“I don’t think we’ve begun to envision or dream what’s possible,” Fish said. “And it changes so quickly.”

Parent choices

Perhaps one of the biggest changes has been brought about by demands of parents who want choices for their children.

“I’ve got to say that we are going to have way more public choice,” Wohlstetter said. “Here we are in the public sector giving parents a choice to decide which school their child attends. That is enormous.”

She hopes the trend continues.

“The idea of choice and where your child goes to school has been for many years reserved for the elite and the wealthy,” she said.

Trinity Classical Academy Managing Director Wally Caddow sees the public choice movement as a concept that’s in line with President Barack Obama’s agenda for education.

“I just think that people are not going to be deterred and wait for politicians to catch up to them,” Caddow said.

Trinity Classical Academy has experienced dramatic growth during its decade of existence, now counting some 340 students in grades K-11, he said.

Since September this year, 13 students have transferred to Trinity, marking the biggest influx yet during such a short time period, Caddow said.

“We’re just getting a lot of people come our way essentially saying that we want to exercise our choice,” Caddow said. “I think that the public school system has hit a tipping point.”

Solomon argues that flight to private schools caused by state budget crunch isn’t merited, based on local public schools’ performances. Santa Clarita Valley school districts regularly outperform schools across California on state testing.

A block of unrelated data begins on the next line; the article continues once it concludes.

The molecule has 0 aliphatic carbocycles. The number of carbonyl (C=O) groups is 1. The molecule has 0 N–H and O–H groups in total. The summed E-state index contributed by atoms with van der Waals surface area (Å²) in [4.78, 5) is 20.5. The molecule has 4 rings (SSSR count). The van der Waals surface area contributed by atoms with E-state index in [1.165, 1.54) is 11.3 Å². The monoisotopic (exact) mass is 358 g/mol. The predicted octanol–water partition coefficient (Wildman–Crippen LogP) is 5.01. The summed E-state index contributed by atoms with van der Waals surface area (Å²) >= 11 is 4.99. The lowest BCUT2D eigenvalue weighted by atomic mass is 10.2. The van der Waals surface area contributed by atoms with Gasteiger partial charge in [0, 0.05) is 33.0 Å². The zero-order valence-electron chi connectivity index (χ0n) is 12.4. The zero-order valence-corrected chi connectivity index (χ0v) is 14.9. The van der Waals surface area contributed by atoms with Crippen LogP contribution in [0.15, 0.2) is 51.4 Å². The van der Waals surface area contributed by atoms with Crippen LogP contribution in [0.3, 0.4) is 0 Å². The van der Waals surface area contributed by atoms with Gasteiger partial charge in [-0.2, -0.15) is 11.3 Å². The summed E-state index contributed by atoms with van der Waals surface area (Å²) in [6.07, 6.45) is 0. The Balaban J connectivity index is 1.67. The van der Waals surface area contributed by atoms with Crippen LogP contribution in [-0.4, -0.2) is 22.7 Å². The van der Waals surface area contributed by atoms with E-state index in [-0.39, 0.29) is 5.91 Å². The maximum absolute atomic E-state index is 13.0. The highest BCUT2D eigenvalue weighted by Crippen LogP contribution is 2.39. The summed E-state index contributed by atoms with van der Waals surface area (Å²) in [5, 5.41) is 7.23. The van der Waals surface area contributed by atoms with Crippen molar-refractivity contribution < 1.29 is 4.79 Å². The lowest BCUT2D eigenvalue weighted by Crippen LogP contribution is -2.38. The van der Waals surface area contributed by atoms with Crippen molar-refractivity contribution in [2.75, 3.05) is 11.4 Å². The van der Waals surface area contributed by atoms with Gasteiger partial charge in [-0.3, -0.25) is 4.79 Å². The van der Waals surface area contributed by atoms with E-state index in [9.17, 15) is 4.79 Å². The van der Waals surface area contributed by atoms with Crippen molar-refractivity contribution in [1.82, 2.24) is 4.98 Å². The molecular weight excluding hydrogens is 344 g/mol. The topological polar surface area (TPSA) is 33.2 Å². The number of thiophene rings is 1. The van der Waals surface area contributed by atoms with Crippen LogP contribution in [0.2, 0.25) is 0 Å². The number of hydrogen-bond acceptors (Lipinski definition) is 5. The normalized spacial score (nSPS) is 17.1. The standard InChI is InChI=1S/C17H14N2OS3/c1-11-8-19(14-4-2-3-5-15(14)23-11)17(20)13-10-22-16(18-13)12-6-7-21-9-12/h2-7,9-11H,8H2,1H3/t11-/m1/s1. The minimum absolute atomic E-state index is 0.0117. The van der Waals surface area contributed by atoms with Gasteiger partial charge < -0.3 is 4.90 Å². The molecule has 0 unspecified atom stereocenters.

“I think people tend to mix up the funding issue of our school system with academic success,” Solomon said. “The funding process is what’s failing the system, not the public education itself.”

While Trinity draws former home-schooled students or youngsters from other private schools, the majority are students from public schools, Caddow said.

“Commonsensically, people know when they aren’t getting a decent bang for their buck,” Caddow said.

That puts alternative schools like Trinity in a situation where they can thrive.

“(Residents of the Santa Clarita Valley) don’t have that kind of school that is a true elite prep school,” said Caddow, referring to private schools like Harvard-Westlake. “We feel uniquely positioned to take on that role.”

Challenging environment

Changes in education brought on by parental demand, technology improvements and discoveries in learning methods are occurring against a backdrop of financial crisis in California and some other states.

Millions of dollars have been cut from public schools, which receive nearly all their funding from the state.

Governor-elect Jerry Brown anticipates more budget cuts, especially to education, as he takes office in January.

“I think we’re having to look at how do we do more with less,” Fish said.

Despite the cuts, Fish said the budget cycle will eventually pass, creating a better economic situation for education.

“We have to be prepared for challenges that haven’t even been defined yet,” she said. “That means being flexible. Providing choice.”